SSDT View (64-bit): a basic but very easy way to look for stealthy malware

April 2, 2012 – 10:20 by in News Print Share No Comment

Security vendor NoVirusThanks has released SSDT View, a 64-bit (only) tool which can show you the contents of your System Service Descriptor Table, perhaps highlighting changes made by rootkits and other stealthy malware.

There are of course plenty of antirootkit tools around which can do something similar, and a whole lot more, but these are generally aimed at Windows experts. SSDT View is safer, and far simpler, which makes the program accessible to a far wider audience.

What’s the SSDT? whenever Windows or one of your applications wants to carry out some action – check the Registry, read or write a file, launch or close a process, and so on – then this will usually result in Windows calling a service in the System Service Descriptor Table. Writing to a file will call the NtWriteFile service to do the actual work, for instance; on our test PC that entry points to memory address 0xFFFF:F800:0356:B210, which is within the module C:\Windows\system32\ntoskrnl.exe – the Windows kernel.

It's only stage #1 in rootkit hunting, but SSDT View may still be useful for some

Malware will sometimes try to tamper with the SSDT, though, replacing the memory addresses with pointers to its own modules. If it successfully hooks the NtTerminateProcess function, say, the malware could intercept and block attempts to close it down, and with similar hooks elsewhere it really can obtain a great deal of low-level control over your PC.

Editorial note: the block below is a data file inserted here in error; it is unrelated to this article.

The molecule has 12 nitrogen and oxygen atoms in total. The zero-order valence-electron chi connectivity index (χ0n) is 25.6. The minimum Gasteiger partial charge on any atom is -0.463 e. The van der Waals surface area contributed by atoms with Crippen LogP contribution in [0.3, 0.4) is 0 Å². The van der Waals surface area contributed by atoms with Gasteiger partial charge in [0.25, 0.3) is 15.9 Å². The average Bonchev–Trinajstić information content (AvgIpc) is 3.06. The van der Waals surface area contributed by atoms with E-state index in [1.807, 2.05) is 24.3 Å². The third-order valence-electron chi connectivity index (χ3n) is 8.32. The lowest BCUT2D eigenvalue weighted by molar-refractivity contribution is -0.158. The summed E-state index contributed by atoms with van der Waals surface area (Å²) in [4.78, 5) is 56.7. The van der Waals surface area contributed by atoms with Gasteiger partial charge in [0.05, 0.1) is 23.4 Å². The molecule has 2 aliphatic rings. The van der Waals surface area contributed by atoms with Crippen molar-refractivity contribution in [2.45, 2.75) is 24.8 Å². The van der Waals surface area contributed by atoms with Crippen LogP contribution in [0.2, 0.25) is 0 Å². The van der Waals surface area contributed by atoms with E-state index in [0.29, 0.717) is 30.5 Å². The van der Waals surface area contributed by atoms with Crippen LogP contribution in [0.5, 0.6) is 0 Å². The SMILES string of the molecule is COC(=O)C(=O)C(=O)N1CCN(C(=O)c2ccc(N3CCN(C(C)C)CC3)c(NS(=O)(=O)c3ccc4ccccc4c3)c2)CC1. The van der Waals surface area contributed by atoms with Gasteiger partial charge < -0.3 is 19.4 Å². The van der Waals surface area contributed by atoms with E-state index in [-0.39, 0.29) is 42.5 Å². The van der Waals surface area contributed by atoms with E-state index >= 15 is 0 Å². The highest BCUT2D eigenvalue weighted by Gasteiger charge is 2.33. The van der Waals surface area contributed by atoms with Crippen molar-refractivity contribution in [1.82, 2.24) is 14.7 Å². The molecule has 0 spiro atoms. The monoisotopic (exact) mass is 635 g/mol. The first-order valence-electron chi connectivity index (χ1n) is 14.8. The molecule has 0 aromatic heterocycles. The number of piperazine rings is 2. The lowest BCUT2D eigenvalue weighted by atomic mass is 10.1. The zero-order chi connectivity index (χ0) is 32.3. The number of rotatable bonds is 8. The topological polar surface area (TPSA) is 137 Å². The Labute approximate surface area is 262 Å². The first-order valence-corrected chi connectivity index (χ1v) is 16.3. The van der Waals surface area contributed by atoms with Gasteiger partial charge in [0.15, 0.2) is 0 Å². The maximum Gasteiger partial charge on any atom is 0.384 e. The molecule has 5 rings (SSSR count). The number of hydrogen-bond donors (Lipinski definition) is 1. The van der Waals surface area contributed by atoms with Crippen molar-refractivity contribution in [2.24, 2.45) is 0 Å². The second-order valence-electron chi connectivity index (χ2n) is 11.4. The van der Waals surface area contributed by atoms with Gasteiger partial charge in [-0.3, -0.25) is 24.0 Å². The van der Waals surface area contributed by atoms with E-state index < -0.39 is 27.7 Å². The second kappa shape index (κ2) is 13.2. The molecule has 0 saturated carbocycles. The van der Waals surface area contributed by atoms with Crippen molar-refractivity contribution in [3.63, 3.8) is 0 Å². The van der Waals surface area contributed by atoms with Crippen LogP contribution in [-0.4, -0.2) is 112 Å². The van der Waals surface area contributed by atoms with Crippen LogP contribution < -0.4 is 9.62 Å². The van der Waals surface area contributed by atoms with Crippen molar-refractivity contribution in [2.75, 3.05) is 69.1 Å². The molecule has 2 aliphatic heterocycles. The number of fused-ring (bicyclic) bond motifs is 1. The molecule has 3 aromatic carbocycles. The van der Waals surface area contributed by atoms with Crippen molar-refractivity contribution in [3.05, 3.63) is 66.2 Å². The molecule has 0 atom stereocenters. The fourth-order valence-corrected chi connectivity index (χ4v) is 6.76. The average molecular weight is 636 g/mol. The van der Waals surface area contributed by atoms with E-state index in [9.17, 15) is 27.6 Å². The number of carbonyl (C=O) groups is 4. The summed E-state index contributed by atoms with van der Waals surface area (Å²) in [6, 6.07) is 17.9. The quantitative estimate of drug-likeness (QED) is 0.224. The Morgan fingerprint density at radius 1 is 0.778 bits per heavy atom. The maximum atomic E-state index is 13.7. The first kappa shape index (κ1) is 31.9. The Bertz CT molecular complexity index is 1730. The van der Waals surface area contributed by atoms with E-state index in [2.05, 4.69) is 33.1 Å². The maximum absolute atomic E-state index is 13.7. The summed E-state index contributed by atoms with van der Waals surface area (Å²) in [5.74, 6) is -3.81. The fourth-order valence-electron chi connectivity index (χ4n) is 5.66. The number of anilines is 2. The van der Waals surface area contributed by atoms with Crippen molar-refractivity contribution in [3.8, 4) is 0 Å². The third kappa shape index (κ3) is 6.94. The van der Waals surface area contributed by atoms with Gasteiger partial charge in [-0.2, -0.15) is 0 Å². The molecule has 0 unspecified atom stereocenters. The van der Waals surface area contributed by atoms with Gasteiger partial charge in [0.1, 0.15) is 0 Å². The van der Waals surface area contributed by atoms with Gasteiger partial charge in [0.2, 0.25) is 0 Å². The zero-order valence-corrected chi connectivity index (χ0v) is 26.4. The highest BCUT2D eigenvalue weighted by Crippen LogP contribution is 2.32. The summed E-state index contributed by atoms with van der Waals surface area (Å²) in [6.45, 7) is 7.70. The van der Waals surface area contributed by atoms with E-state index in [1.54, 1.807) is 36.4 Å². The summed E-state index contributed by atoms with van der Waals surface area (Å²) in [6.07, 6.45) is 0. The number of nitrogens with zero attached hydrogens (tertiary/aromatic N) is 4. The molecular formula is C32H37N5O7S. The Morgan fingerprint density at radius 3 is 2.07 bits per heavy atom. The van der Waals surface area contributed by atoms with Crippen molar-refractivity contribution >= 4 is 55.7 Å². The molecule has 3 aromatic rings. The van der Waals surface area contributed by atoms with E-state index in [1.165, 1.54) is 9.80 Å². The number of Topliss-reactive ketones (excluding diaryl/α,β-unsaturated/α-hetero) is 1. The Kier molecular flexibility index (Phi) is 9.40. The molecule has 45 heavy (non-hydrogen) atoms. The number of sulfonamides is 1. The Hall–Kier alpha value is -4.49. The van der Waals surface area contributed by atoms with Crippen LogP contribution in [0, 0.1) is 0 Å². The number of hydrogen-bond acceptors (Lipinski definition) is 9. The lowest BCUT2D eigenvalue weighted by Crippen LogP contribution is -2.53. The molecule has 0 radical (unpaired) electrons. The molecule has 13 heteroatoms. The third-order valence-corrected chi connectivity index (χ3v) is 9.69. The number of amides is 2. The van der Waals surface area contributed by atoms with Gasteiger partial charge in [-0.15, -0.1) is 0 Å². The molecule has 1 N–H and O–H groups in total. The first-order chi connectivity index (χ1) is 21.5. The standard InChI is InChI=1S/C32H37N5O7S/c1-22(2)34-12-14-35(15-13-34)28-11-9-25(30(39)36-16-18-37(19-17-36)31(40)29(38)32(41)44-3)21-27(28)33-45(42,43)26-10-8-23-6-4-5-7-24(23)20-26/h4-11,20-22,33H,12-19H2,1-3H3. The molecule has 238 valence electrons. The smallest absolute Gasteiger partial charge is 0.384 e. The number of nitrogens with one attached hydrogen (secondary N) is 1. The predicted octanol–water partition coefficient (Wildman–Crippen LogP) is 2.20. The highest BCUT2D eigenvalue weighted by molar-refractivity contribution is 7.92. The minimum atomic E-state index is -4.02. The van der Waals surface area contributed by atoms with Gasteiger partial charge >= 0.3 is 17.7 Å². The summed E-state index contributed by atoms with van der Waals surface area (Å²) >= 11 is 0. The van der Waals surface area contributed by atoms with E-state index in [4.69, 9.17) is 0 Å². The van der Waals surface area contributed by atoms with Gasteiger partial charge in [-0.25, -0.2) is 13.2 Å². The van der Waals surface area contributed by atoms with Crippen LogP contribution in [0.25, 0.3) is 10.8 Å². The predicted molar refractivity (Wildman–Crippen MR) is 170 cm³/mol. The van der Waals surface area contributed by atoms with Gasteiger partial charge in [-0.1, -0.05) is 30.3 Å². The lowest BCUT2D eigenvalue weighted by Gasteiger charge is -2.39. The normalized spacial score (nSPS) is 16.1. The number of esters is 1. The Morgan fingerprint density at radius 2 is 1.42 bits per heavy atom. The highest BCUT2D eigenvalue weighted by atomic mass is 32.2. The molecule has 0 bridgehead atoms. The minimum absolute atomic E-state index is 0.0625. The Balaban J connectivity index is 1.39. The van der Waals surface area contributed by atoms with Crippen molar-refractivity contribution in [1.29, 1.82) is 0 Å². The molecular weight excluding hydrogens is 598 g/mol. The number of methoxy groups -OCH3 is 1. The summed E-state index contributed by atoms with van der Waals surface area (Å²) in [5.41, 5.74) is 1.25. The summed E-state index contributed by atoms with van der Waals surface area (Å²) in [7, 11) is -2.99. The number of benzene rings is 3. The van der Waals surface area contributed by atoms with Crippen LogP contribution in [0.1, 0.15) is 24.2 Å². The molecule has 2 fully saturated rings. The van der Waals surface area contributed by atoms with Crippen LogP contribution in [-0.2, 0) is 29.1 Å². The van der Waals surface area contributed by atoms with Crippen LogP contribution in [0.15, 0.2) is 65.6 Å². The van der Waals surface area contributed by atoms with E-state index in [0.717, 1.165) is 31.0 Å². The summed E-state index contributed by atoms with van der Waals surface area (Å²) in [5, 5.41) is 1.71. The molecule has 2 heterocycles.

To check your system with SSDT View, then, just install and launch the program and immediately you’ll see a list of your SSDT services, the relevant memory address for each one, and the module responsible for handling that call.

If your “Module” references are all pointing at the Windows kernel (ntoskrnl.exe, probably) then everything appears to be normal.

When one or more SSDT memory addresses are pointing elsewhere, though, this may be a sign of trouble. If you don’t recognise the module name as a legitimate program or driver you’ve installed then you may want to Google it for more information. (Just don’t start deleting files named here unless you’re 100% sure what you’re doing, otherwise you could cripple your PC.)

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